However, the boat is awfully crowded on the one side of interest rate direction.  The world has negative rates everywhere.  The crowd thinks there’s no way rates can move upwards just because the central banks are not in a position to act.  That is fallacious logic.  Observe:

10-Year Yields Weekly (7-21-20156)

Remember, the Fed’s final QE announcement in 2012.  You see that upmove in 10-year rates?  That was a market-driven move, not Fed-driven.  And yet money is allocated today as if there ain’t no way the market can drive rates up again in any sort of treasury selloff.  There is a widely held belief that American debt is one of the only pure safe havens, and it is to an extent.  That doesn’t mean that market controllers won’t inflict maximum pain for bettors letting their guard down.

We’ve already seen a sharp move up in rates recently.  Is there more to come?  I’d bet that the odds favor a continued, but possibly choppy ascent in interest rates.  This provides logical plays shorting TLT.

It’s not just developed sovereign debt that has seen a run.  Corporate debt has been plowed into as well.  Trading the exuberance on US corporate debt is as easy as some puts on LQD.  Have a look at the upward spike since Brexit:

LQD Weekly (7-21-2016)

LQD is already beginning to turn.  It may not fall down to support but hedging within a structured option play is well documented and easy to execute.

For my few followers out there, don’t give up on me.  I’ve been extremely busy with very little personal time.  I hope to post more regularly in H2 of 2016.  Have fun out there with your money.  Just don’t blow it.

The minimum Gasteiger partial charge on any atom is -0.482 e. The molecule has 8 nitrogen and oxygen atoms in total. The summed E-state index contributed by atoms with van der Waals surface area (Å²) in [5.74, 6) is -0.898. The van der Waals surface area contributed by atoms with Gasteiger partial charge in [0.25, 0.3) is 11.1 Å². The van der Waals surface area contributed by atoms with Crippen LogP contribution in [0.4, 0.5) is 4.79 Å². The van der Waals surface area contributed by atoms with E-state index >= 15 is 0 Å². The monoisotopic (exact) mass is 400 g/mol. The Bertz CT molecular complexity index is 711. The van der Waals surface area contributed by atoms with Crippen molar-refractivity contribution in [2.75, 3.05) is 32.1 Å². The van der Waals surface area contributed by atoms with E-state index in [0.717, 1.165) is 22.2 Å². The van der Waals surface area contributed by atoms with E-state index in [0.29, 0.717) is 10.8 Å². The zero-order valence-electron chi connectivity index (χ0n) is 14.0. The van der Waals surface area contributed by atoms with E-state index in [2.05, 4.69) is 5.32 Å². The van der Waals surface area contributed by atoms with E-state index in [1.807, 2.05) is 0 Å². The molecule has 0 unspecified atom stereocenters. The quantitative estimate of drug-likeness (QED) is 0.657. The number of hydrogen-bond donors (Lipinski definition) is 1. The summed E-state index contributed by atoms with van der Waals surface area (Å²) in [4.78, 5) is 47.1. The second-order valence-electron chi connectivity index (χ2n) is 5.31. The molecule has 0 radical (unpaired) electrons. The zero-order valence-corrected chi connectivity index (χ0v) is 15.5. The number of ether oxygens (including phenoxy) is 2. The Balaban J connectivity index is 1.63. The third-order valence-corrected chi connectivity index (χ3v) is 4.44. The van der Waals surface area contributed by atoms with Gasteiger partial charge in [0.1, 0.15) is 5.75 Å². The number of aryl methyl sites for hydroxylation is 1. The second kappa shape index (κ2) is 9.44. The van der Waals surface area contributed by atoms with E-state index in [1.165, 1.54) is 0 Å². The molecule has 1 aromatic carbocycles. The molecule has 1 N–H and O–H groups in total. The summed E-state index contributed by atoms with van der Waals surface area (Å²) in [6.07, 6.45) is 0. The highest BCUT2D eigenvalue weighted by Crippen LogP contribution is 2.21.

Evaluating Markets Not Called Stocks

In my last financial post, I stated that I thought the market would move sideways for approximately 7 weeks before a catalyst would present itself to drive the market higher going into the beginning of the summer. So far, so good. Yes, the market is up about 1.5% but it appears to be the start of a sideways consolidation as the market exhales some energy.

I suspect we see a little downside move over the next week or two, as part of the sideways action, followed by a move back up to current levels about 3 maybe 4 weeks from now. By then, that catalyst should present itself for the resumption of the trend back up to new highs. Will my hot streak continue? If past is prologue…


Right now, I want to talk about the US dollar and its potential effects on various commodities. Specifically, we want to watch oil, precious metals, and the grains.


It’s easy to observe the stiff support at $94 and I think this time is no different. I suspect we get a slight bounce of about $4 up to about $98. This is in line with previous bounces off of $94 during this 15-month consolidation. There are plenty of analysts out there who think the USD bull will renew to move a lot higher. The thesis of the trade being a fear-based allocation in light of a pessimistic international outlook to various economies and the worthless, respective monetary policies currently employed by central banks.